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Recent trends in adolescent smoking, smoking-uptake correlates, and expectations about the future
  • Published Date:
    December 2, 1992
Filetype[PDF - 3.05 MB]

  • Corporate Authors:
    National Center for Health Statistics (U.S.)
  • Series:
    DHHS publication ; no. (PHS) 93-1250
    Advance data from vital and health statistics of the National Center for Health Statistics ; no. 221
  • Document Type:
  • Description:
    In 1989, the National Center for Health Statistics (NCHS) conducted the National Health Interview Survey (NHIS) on Teenage Attitudes and Practices (TAPS), a national survey of adolescents interviewed about their use of tobacco. Among the findings are the following highlights: About 1.7 million youths had smoked a whole cigarette before their 12th birthday, An estimated 3.7 million U.S. teenagers (16 percent) were current cigarette smokers, An additional 6.8 million teenagers (29 percent) had experimented with cigarettes; Among 16–18-year-olds, about 60 percent were either currently smoking (25 percent) or had I experimented with cigarettes (34 percent), About the same proportions of boys and girls reported that they currently smoked; Proportionately more black teenagers (63 percent) than white teenagers (52 percent) said that they had never smoked; Teenagers were three times more likely to smoke (37 percent) if their parents and at least one older sibling smoked than if no one in the household smoked (12 percent); Teenagers with no best friends of the same sex who smoked seldom smoked (about 3 percent). However, almost half of those with at least two best friends who smoked were smokers themselves; About 40 percent of teenagers who smoked reported using cigarettes daily; Proportionately, twice as many white teenage smokers smoked every day (42 percent) as did black adolescent smokers (22 percent). About one in five 16–18-year-olds who smoked averaged at least 20 cigarettes per day; About three teenagers in four who were current smokers (2.7 million adolescents) had made at least one serious attempt to quit smoking cigarettes. Ninety-two percent of all adolescents did not expect to be smoking 1 year later.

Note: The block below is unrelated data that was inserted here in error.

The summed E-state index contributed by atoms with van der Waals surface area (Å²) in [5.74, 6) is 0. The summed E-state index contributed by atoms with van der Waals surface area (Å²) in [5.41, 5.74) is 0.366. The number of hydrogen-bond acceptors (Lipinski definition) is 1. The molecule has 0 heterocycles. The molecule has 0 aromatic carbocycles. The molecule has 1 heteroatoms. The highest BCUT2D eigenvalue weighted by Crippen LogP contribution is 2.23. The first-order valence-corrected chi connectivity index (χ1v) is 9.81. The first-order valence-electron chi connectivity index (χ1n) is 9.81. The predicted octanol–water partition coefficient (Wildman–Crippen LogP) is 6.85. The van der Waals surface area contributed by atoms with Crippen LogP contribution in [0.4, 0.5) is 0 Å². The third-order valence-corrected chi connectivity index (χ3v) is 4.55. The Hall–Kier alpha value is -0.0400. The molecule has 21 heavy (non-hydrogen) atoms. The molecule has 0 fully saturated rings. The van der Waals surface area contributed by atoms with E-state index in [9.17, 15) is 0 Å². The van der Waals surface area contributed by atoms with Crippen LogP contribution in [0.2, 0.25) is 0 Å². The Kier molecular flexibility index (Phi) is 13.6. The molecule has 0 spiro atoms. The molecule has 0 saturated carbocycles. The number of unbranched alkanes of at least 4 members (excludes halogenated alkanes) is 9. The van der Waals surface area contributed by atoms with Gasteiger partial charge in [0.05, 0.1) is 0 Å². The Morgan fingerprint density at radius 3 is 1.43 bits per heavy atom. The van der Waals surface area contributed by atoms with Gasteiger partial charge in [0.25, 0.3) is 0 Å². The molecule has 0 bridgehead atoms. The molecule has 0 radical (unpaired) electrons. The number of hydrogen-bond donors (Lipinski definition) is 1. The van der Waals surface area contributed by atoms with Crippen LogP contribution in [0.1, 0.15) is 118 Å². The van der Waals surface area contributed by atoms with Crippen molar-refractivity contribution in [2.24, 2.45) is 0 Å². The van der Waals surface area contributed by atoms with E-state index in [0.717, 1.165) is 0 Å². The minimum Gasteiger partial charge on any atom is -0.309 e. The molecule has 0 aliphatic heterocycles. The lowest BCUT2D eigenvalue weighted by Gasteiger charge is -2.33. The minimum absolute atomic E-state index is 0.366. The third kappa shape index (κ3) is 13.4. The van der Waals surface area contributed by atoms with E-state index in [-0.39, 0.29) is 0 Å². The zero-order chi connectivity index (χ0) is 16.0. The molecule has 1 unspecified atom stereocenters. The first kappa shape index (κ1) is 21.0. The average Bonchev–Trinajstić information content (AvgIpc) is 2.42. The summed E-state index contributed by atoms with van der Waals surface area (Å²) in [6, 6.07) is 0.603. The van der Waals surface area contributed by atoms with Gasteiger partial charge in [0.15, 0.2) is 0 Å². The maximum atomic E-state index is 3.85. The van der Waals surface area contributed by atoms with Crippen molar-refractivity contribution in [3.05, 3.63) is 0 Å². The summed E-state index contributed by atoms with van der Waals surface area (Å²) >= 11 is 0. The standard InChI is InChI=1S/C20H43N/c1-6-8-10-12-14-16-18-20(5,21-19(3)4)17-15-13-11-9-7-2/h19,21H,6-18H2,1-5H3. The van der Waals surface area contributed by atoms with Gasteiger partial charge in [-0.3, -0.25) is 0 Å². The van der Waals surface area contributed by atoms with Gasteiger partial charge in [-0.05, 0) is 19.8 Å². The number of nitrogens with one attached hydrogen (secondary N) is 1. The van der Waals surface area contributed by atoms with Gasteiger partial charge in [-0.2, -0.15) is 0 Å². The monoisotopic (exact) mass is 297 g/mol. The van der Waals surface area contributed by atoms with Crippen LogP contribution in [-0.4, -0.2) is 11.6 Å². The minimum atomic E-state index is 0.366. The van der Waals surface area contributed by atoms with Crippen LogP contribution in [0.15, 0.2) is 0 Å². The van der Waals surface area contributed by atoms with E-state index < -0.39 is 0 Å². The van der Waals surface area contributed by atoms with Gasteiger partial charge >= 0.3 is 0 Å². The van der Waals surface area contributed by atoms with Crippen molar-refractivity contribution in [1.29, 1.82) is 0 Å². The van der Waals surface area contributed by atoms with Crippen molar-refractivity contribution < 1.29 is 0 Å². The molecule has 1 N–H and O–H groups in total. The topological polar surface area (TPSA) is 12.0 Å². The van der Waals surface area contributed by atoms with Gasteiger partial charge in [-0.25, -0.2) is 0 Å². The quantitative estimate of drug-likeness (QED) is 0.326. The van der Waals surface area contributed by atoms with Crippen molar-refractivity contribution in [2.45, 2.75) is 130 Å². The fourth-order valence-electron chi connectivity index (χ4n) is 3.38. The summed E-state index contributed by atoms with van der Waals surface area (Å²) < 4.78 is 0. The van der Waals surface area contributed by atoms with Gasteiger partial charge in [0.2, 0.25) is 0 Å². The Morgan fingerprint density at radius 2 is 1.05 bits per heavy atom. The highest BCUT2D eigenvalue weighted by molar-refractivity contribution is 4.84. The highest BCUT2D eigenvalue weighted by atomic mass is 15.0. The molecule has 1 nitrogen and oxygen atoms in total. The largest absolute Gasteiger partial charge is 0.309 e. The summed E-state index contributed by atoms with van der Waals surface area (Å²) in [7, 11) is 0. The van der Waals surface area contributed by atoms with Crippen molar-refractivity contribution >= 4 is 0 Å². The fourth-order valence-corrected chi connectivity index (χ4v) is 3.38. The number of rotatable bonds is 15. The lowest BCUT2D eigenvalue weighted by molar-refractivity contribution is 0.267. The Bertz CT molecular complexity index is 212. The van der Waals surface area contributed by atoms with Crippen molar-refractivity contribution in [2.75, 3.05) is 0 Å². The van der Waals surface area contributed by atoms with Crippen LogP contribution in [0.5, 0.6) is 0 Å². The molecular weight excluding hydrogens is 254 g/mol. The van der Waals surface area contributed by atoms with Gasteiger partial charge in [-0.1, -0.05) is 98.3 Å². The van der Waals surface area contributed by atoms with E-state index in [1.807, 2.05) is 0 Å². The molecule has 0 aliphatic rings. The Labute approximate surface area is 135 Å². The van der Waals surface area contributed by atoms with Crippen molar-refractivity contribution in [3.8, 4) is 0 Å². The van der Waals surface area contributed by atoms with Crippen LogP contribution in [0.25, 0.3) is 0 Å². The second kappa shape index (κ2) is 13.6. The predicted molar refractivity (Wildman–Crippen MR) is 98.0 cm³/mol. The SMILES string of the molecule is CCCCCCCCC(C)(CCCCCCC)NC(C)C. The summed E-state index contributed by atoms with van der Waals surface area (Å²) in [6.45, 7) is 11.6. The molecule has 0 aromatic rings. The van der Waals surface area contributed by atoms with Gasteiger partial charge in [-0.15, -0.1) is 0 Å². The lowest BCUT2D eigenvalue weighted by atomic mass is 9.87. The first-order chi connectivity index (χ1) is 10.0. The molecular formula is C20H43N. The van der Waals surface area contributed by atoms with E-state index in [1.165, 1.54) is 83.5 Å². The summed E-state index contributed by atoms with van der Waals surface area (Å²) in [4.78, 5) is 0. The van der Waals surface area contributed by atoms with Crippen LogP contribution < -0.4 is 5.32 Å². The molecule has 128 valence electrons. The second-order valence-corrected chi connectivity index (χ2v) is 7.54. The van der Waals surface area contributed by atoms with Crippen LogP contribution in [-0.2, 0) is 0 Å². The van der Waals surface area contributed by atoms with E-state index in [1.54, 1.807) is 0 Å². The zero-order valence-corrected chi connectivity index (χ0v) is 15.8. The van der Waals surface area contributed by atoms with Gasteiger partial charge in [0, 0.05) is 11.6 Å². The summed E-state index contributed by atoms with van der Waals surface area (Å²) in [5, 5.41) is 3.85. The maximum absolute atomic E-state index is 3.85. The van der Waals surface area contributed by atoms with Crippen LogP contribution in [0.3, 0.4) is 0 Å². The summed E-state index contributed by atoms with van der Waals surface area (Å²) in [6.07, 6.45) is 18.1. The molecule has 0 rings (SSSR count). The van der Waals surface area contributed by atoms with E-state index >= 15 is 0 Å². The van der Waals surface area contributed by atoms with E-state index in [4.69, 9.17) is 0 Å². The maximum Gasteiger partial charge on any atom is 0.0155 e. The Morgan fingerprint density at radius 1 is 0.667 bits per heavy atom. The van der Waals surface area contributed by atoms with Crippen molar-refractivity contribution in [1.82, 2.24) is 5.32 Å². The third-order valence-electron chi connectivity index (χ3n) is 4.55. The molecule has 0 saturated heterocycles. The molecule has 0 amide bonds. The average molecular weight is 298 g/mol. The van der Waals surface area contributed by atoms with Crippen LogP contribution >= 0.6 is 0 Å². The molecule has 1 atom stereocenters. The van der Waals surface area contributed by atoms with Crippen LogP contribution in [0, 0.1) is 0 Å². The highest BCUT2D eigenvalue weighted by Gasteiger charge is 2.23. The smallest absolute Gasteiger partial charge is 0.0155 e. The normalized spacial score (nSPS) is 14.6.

• Supporting Files:
    No Additional Files